What
  • Daymarks
  • Fog signals
  • Lighthouse Service
  • Lighthouses
  • Lightvessels
  • Museums
  • Points of interest
  • Shore stations
Where
Whitford Point Lighthouse

Whitford Point Lighthouse (also referred to as Whiteford Point) was built in 1865 to mark Whitford Point shoals, in the Burry estuary. Located off the northern end of the Gower peninsula, the lighthouse is the only remaining wave-swept cast-iron tower in the UK.

It replaced an earlier piled tower which was built in 1854.

The lighthouse is an unusual design, constructed of seven courses of heavy cast iron plates bolted together externally. The designer was John Bowen of Llanelli.

88 wooden piles were driven into the foundations. All work had to be undertaken at low water, so it must have proved difficult to construct.

Whitford Point Lighthouse

By 1884 the lighthouse had been strengthened after cracks appeared in some of the plates. It was further strengthened from the ground with a concrete skirt around the tower in 1885.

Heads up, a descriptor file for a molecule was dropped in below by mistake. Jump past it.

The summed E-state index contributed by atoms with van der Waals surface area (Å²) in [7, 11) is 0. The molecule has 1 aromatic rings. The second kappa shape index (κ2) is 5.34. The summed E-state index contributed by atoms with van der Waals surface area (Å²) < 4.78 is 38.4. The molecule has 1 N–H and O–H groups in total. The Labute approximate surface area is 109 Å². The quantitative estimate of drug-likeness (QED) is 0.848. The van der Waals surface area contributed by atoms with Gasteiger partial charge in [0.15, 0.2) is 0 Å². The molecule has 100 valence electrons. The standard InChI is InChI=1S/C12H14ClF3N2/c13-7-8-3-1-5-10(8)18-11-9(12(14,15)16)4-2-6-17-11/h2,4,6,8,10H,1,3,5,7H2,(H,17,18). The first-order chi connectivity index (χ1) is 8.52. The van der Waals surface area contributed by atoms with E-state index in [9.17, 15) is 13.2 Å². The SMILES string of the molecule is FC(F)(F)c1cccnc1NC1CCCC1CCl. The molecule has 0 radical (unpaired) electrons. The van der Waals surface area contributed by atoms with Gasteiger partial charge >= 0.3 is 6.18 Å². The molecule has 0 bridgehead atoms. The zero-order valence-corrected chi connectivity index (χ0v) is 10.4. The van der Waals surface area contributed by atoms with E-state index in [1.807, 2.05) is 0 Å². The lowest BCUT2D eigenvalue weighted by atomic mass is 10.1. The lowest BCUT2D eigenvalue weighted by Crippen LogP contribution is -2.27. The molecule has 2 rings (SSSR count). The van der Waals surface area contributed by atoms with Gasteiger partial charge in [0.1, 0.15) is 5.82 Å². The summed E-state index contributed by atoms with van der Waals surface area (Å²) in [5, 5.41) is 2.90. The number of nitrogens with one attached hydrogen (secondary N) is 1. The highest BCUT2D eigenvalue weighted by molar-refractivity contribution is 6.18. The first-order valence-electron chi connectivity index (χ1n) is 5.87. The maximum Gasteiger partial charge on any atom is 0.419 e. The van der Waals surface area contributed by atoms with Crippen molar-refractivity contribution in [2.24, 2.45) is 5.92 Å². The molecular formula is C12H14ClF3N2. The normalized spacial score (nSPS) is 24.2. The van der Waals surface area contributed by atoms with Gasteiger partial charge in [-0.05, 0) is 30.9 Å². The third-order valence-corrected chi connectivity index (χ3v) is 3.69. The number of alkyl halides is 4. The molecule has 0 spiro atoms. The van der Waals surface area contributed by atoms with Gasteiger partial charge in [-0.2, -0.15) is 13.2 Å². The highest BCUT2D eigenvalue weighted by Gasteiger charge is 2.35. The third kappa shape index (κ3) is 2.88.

Two lighthouse keepers were likely employed, working two weeks at the lighthouse followed by two weeks at Llanelli Harbour Lighthouse. As there were no living quarters, other than a living room, the keepers would have accessed the lighthouse at low water from the mainland.

An external ladder on the east side provided access to the balcony where a door led into the lantern room.

Whitford Point

The lighthouse was discontinued in 1921 when Trinity House established a new beacon at Burry Holms. However, following requests from local yachtsmen, it was re-established in the 1980s. Following the removal of a solar unit, the light was removed and not replaced.

It is possible to walk out to the lighthouse at low water, but care must be taken and you should check the tides.

  • Established: 1854
  • Current tower: 1865
  • Discontinued: 1926
  • Height of tower: 13 metres
  • Engineer: John Bowen